It’s no secret that I am a true rock-and-roll fan who has always appreciated listening to a mean guitar riff or a captivating drum solo. My love for the genre extends as far back as I can remember. In the late 60s, as a recent high school graduate, I heard news of the biggest rock concert of our time – The Woodstock Music and Art Fair. While I didn’t get the chance to attend myself, I definitely heard countless stories about it. Even back then, we knew that something truly special had transpired at that historic festival site. Woodstock would go on to become one of the most notable locations in modern music history and I knew I’d have to visit one day to walk on the sacred grounds myself.

First, let’s start with a little history lesson on the original concert. In August of 1969, Woodstock was set in motion by 4 entrepreneurs who hoped to raise funds for the construction of a recording studio in Woodstock, New York. What began as an outdoor rock festival for 200,000 fans in the town of Bethel, quickly transformed into something much greater. Although just over 185,000 $18 tickets had been pre-sold at record stores around the U.S., nearly half a million eager young people showed up at the gates of what would soon become a monumental celebration of peace, freedom, and music.

Thirty-two musicians, including Janis Joplin and Santana, joined the set list after Creedence Clearwater Revival (the first band to agree to perform) signed off on the project. From the opening Friday afternoon concert by Richie Havens, to the closing Monday morning set by Jimi Hendrix, the inspiration was high, and the energy palpable. Although heavy rain poured down on musicians and concert-goers alike, the magnificence of the Woodstock experience was not lost on either group. Traffic jams and weather delays couldn’t sully the unexpected magic that was manifesting on the vast acres of Sam Yasgur’s hay fields. It was, by all accounts, a weekend to be remembered.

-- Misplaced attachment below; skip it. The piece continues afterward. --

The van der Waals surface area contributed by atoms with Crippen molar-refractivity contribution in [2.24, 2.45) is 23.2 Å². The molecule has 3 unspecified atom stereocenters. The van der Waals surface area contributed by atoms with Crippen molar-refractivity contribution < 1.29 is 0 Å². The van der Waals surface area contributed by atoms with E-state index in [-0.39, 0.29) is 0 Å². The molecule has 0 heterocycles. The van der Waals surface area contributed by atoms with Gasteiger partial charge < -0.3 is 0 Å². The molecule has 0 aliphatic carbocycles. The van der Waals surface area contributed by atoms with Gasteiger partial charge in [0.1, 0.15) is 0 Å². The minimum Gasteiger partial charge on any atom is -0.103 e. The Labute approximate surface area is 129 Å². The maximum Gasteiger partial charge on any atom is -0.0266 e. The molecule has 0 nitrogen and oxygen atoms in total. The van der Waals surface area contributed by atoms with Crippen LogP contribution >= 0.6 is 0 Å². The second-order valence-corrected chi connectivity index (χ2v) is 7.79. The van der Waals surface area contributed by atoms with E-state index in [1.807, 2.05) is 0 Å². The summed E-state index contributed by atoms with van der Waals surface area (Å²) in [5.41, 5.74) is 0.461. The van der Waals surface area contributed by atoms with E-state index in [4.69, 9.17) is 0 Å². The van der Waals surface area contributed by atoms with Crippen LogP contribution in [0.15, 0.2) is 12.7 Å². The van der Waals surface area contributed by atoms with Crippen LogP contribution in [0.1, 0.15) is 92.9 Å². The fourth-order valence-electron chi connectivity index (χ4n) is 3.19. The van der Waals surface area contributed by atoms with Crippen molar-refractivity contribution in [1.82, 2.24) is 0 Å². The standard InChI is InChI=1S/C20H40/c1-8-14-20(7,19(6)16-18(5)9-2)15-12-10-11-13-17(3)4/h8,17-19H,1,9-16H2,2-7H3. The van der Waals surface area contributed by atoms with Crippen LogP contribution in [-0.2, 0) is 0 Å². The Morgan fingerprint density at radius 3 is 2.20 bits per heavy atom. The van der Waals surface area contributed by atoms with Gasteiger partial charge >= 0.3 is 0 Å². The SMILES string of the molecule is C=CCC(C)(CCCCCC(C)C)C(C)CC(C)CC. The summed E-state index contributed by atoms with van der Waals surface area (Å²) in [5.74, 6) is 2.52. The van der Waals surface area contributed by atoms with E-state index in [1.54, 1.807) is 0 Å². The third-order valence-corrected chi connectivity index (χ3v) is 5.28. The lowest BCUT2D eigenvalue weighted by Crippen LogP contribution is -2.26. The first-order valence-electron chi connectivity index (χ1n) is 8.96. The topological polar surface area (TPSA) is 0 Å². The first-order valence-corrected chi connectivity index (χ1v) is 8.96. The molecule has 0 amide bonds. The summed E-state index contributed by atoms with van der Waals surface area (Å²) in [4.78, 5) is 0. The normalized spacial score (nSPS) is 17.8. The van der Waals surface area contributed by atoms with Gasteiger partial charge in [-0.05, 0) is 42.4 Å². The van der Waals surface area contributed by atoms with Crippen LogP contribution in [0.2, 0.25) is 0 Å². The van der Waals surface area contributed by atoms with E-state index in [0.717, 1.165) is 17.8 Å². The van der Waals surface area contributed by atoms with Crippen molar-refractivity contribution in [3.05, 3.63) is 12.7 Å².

The Woodstock Festival was a truly electrifying atmosphere for those who attended. The massive concert became a meeting ground for the youth of our era. Many of whom exercised their freedom of speech, and right to protest, through the emergence of counterculture and anti-war beliefs. Woodstock would later come to be recognized as one of the most pivotal moments of the century, both musically and politically. Almost half a century later, in February of 2017, the location of the festival became recognized as a national historic place. With its establishment as a museum and concert venue, hundreds of thousands have made the trip to New York to revel in the rich history of the sacred land. Sandy and I knew that we just had to join that growing list of awestruck visitors.

Having been fortunate enough to tour legendary music locations such as Fillmore West, Graceland, Stax Records, Atlantic, and the Motown Museum, the Woodstock Festival Site was the last iconic place in America that I wanted to see. Sandy and I decided to head to Bethel Woods with our good friends Mike and Connie Bateman, to visit the hallowed Woodstock grounds. Today, the 8ft tall stage and oversized crowd has been memorialized with a museum that is filled with memorable moments from the August festival. We trekked through the former campground, stood on the hill where the attendees watched, and saw the location of Filippini Pond, where much of the Woodstock documentary footage was shot. In the museum, we also had a chance to view several short films, engage with interactive exhibits, and marvel at the custom made 40th anniversary commemorative Woodstock motorcycle. Although we missed the Woodstock concert of ’69, we had an absolute blast reliving the steps of those who made their mark in history during the original festival. Journeying across the modern day site granted us an entertaining look into the details and views of the greats who came before us. If you ever get a chance to visit, Sandy and I encourage you to take full advantage of all that both the Bethel Museum of Arts, and the Woodstock Memorial, has to offer.